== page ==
Hearing Tests Can Uncover More Than Loss of Hearing

Image of woman getting hearing test with the results superimposed.

Invaluable insight into your state of health is offered by a hearing test. Because ears are so sensitive, hearing tests can sometimes detect early signs of other health issues. What will you learn from a hearing assessment?

A Hearing Exam, What is it?

There are different kinds of hearing tests, but the ordinary evaluation involves putting on headphones and listening to a series of tones. The hearing specialist will play these tones at various volumes and pitch levels to determine whether you have hearing loss, and if so the depth of the loss.

Another common hearing test consists of listening to words in one ear and repeating them back to make sure you were capable of interpreting sounds accurately. To see what type of sounds influence your hearing, background noise is sometimes added to this test. In order to get an accurate measurement for each side, tests are done on each ear individually.

What is The Significance of Hearing Test Results?

Ultimately, a standard hearing test identifies whether somebody has hearing loss and the extent of it. Adults with minor hearing loss, 25 decibels or less, are considered to have normal hearing. From there, hearing experts gauge hearing loss as:

  • Mild
  • Profound
  • Moderate
  • Moderate to severe
  • Severe

The level of impairment is based on the decibel level of the hearing loss.

What Else do Hearing Tests Evaluate?

Other hearing tests can determine the thresholds of air and bone conduction, viability of the structures in the middle ear such as the eardrum, type of hearing loss, and a person’s ability to hear clearly when there is background noise.

Other health problems can also be revealed by a hearing examination such as:

  • Rheumatoid arthritis. Research reveals that people with RA are as much as 300 percent more likely to have hearing loss.
  • Heart and circulation problems. The inner ear has one blood vessel, and that makes it more sensitive to changes in blood pressure and cholesterol.
  • Otosclerosis, which if caught early can possibly be reversed.
  • Extreme headaches and pain in the joints caused by Paget’s disease.
  • Meniere’s disease and other problems with dizziness and vertigo.
  • Diabetes. It’s thought that too much sugar in the blood can harm blood vessels like the one that feeds the inner ear.

The hearing expert will take all the insight uncovered by hearing exams and use it to figure out whether you have:

  • Injury from trauma
  • Tumors
  • Hearing loss related to aging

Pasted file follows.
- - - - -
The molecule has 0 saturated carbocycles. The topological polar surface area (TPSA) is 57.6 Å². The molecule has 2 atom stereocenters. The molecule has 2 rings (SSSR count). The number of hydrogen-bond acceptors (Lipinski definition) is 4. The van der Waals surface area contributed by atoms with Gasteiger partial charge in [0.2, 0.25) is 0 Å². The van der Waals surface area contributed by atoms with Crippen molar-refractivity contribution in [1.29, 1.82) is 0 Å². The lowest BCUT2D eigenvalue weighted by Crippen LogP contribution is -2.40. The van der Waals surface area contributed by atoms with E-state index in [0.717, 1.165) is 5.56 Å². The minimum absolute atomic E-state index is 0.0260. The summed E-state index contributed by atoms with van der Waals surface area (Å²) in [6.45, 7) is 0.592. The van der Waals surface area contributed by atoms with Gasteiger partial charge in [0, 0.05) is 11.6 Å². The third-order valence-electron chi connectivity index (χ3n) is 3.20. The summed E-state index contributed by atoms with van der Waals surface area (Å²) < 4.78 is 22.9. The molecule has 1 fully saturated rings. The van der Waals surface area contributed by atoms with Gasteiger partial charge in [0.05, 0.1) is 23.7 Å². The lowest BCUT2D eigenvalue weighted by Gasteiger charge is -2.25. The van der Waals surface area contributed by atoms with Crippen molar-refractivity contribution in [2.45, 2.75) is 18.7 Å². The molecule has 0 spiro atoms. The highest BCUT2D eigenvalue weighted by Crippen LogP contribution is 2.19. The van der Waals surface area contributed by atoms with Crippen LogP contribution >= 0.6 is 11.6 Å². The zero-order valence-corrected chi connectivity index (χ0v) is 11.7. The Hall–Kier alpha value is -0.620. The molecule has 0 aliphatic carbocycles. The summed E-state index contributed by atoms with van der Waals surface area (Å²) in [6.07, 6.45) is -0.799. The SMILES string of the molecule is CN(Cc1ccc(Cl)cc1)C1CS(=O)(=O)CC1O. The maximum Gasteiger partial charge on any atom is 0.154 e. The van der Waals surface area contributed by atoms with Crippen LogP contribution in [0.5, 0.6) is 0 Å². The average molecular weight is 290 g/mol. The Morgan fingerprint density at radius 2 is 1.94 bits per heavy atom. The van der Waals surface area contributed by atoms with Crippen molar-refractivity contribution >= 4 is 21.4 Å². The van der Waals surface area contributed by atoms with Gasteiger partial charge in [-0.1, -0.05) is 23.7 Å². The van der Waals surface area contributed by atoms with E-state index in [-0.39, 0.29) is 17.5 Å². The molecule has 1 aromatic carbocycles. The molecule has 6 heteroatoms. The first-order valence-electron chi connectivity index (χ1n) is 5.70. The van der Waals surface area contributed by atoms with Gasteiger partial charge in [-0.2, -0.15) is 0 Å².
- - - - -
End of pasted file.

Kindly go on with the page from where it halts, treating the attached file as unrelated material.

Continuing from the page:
• Injury from chronic infections or disease
  • Damage from exposure to loud noises, ototoxic chemicals or medications
  • Another medical problem causing the hearing loss like high blood pressure
  • Irregular bone growths

After you discover why you have hearing loss, you can look for ways to deal with it and to protect your overall health.

The hearing specialist will also examine the results of the test to identify risk factors caused by your hearing loss and come up with a preemptive plan to reduce those risks.

If You Ignore Hearing Loss, What Are The Risk Factors?

Medical science is starting to recognize how quality of life and health are affected by loss of hearing. Researchers from Johns Hopkins examined 636 individuals over 12 years. They found that those with hearing loss have a greater risk of dementia. The risk increases with more significant hearing loss.

According to this study, somebody with mild loss of hearing has twice the risk of dementia. Three times the risk comes with moderate loss of hearing and five times the risk with severe hearing loss.

Also, social decline is apparent in those with loss of hearing. People will avoid discussions if they have trouble following them. Less time with family and friends and more time alone can be the result.

A hearing test may clarify a recent bout of exhaustion, also. The brain works to interpret sound, so you can comprehend what you hear. When there is loss of hearing, it will have to work harder to detect sound and interpret it. That robs your other senses of energy and makes you feel tired all the time.

Finally, the National Council on Aging reports there is a clear correlation between loss of hearing and depression, particularly, when left untreated, age related loss of hearing.

Treating hearing loss, with hearing aids or other hearing technology, can minimize or even get rid of these risks, and a hearing test is the first step for proper treatment.

A pain free way to learn about your hearing and your health is a professional hearing test so schedule your appointment today.

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